I would suggest to people your best bet is to bulkhead the cell away from the driver compartment, keep all pumps and gear on the fuel cell side of the wall and pass just the hose through the firewall, using an aluminum tube as your continuous conduit that dumps any leaked fluid away from the driver compartment. I would also have drain holes to vent any fuel away from enclosed spaces, rather than allowing it to pool. Keep the risk of fire away from the interior of the metal bowl the driver is in.  

 

 

Edited by Black Magic
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3 hours ago, Black Magic said:

 

The series allows fuel cells. The debate is if a fuel cell with amateur plumbing is safe enough to allow you to sit in a virtual bath tub with the unit, or if all fuel tanks should be behind a bulkhead.

 

OE tanks that are not bullheaded also require one...

 

Yes bullhead the fuel cell and lines  fill is metal for Champ

vBQQOw9.jpg

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4 hours ago, Black Magic said:

 

Trying to find a good picture (that isn't sensitive), but in nascar the cell is in our trunk area and it is closed out like this

 

https://en.wheelsage.org/toyota/camry/34873/pictures/zonp38/

 

This is required by rules and also is needed to make the thermal pill (like a sprinkler) in the automatic fire suppression system activate. The heat of the flashover is designed to pop it.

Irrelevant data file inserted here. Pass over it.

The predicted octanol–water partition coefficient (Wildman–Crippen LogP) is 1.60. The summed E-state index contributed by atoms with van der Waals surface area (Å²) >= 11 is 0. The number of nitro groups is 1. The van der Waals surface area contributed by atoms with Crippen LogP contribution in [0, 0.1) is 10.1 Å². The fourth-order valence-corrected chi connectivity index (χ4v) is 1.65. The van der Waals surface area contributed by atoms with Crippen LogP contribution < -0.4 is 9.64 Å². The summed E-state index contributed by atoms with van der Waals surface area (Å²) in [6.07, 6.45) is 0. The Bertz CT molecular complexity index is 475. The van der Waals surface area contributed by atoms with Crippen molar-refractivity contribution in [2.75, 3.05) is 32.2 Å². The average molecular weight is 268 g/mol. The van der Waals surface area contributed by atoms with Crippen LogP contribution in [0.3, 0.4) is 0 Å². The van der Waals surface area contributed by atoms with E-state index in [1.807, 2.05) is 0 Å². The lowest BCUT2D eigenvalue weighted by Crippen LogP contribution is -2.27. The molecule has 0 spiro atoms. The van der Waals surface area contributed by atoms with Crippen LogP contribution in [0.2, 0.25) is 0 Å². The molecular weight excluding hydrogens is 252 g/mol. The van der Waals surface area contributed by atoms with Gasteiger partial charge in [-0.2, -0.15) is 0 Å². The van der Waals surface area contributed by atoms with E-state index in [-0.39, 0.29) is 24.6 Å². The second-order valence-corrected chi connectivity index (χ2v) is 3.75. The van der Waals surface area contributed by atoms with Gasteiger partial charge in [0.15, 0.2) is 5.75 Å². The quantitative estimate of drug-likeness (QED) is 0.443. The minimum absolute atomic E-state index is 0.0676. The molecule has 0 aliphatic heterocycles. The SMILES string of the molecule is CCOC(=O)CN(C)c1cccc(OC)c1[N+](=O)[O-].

For decades teams have run the braided fuel lines through aluminum tubing, which is painted red to keep people from damaging it. 

 

Earnharts car from the 90s

 

https://www.google.com/imgres?imgurl=http%3A%2F%2Fassets.sbnation.com%2Fassets%2F391790%2FJimmie_Johnson_Cockpit.jpg&imgrefurl=https%3A%2F%2Fwww.sbnation.com%2F2010%2F7%2F8%2F1557875%2Finside-the-cockpit-the-what-nascar&tbnid=BhAnA89FFsP5lM&vet=12ahUKEwiDj96Ok-PnAhUH0VMKHfmwCqwQMygFegUIARDuAQ..i&docid=xneaCUPRAaAfDM&w=1000&h=750&q=nascar interior&hl=en&ved=2ahUKEwiDj96Ok-PnAhUH0VMKHfmwCqwQMygFegUIARDuAQ

 

Ironically Earnhardt JR got burned in a corvette (daytona 2004) when the fill neck separated and was not bulkheaded away from the driver enough. One of the safety features we do get right, our filler neck is fully on the cell side of the bulkhead. 

 

I would suggest to people your best bet is to bulkhead the cell away from the driver compartment, keep all pumps and gear on the fuel cell side of the wall and pass just the hose through the firewall, using an aluminum tube as your continuous conduit that dumps any leaked fluid away from the driver compartment. I would also have drain holes to vent any fuel away from enclosed spaces, rather than allowing it to pool. Keep the risk of fire away from the interior of the metal bowl the driver is in.  

 

 

  Aww come on man you keep up with this making sense B S on here and your gonna lose fans..

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10 hours ago, Black Magic said:

I would suggest to people your best bet is to bulkhead the cell away from the driver compartment, keep all pumps and gear on the fuel cell side of the wall and pass just the hose through the firewall, using an aluminum tube as your continuous conduit that dumps any leaked fluid away from the driver compartment. I would also have drain holes to vent any fuel away from enclosed spaces, rather than allowing it to pool. Keep the risk of fire away from the interior of the metal bowl the driver is in.